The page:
The Dangers of Being Too Nice

When most people hear the word nice, they immediately think of a kind, thoughtful person. But nice also means a lot of other things—and sometimes, being too nice can have negative consequences.

Nice means being obliging or yielding to another person. A nice person will do anything to make someone else happy and may not consider their own needs in the process. This type of niceness can lead to unhealthy relationships, which can impact one’s health and wellbeing.

A common use of nice is in phrases such as, “Have a nice evening” and “Did you have a nice holiday?” The word nice can also mean pleasant or agreeable.

It’s important to recognize when you are being too nice because there are many situations where this behavior is not appropriate, especially in a professional setting. According to Tessa West, an assistant professor of psychology at New York University and author of the book, “Niceness and Its Discontents,” if you are too nice in your work, it can be counterproductive.

In the workplace, being too nice can result in a toxic culture that detracts from job satisfaction and productivity. During this time of heightened stress and anxiety, a culture of niceness can be dangerous because it creates an environment where it’s acceptable to be passive aggressive or not stand up for yourself.

This type of behavior is often triggered by a lack of self-esteem or feelings of inadequacy. Those who have a low self-esteem tend to seek validation from others, so they become sycophantic. When they see other people being treated poorly, they don’t speak up out of fear that they might also be subject to the same treatment.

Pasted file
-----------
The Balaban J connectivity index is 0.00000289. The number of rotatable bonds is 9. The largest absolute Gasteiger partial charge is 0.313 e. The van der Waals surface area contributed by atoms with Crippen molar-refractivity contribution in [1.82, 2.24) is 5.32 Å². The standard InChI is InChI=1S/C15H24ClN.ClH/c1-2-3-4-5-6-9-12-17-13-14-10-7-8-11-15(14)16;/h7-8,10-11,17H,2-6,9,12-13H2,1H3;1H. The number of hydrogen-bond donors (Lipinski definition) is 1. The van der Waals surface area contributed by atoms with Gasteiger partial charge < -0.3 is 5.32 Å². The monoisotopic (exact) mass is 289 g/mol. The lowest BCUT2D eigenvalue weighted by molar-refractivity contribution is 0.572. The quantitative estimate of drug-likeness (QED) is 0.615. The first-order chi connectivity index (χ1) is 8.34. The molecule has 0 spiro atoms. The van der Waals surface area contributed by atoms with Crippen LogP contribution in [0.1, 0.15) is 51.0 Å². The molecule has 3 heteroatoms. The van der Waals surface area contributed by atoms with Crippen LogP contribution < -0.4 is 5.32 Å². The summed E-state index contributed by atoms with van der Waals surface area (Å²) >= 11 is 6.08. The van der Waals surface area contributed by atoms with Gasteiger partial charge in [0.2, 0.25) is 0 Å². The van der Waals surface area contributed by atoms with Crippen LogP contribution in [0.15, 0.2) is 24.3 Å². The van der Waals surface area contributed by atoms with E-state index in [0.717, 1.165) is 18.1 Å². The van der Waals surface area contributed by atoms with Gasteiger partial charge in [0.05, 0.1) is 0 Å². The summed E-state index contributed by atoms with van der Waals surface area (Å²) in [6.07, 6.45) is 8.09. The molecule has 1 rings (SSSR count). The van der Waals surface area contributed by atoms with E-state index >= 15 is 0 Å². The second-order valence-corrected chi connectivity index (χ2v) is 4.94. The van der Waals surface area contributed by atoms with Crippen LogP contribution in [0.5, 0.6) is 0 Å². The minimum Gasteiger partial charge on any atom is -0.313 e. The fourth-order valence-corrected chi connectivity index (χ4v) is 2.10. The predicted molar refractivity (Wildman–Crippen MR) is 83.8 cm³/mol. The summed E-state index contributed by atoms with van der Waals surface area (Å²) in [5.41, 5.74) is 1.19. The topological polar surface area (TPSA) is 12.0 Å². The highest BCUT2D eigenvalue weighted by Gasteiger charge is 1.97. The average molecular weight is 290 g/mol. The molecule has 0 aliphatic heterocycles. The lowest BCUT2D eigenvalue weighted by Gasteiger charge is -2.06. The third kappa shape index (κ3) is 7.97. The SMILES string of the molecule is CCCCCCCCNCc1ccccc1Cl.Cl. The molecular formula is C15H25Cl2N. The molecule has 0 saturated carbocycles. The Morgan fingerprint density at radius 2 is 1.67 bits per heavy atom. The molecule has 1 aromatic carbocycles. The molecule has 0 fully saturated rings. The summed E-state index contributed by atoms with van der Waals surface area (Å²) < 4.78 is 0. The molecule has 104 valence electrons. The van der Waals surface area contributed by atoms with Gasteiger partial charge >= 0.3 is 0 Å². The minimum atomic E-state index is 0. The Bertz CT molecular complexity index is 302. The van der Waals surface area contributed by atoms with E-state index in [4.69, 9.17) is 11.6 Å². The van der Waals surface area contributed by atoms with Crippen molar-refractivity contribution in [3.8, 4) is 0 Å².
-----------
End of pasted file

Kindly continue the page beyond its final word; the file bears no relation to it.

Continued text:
On the other hand, a nice person who has a healthy sense of self-esteem will be willing to stand up for themselves in certain situations. They will be able to differentiate between what they want for themselves and what’s best for their coworkers and friends.

Nice people are often empathetic and respectful, which means they treat others as if they were their own family. They take the time to listen to others and understand that everyone has something unique to contribute. They also show appreciation for others’ accomplishments by giving them a genuine compliment.

In addition to being empathetic, nice people are also resilient. They can bounce back from disappointments and setbacks with positivity by re-framing their negative emotions and looking at the situation objectively.

A nice person will always value other’s feelings over their own and go out of their way to help people feel good about themselves. However, it’s also important to balance niceness with firmness and fairness. For example, if you are tired or not feeling well, it’s not a good idea to try to be overly nice. Instead, take some time to relax and recharge so you can be at your best. Then, you can be a more effective and authentically nice person. For more helpful tips on being a more effective and authentically nice person, check out our guide to navigating difficult conversations.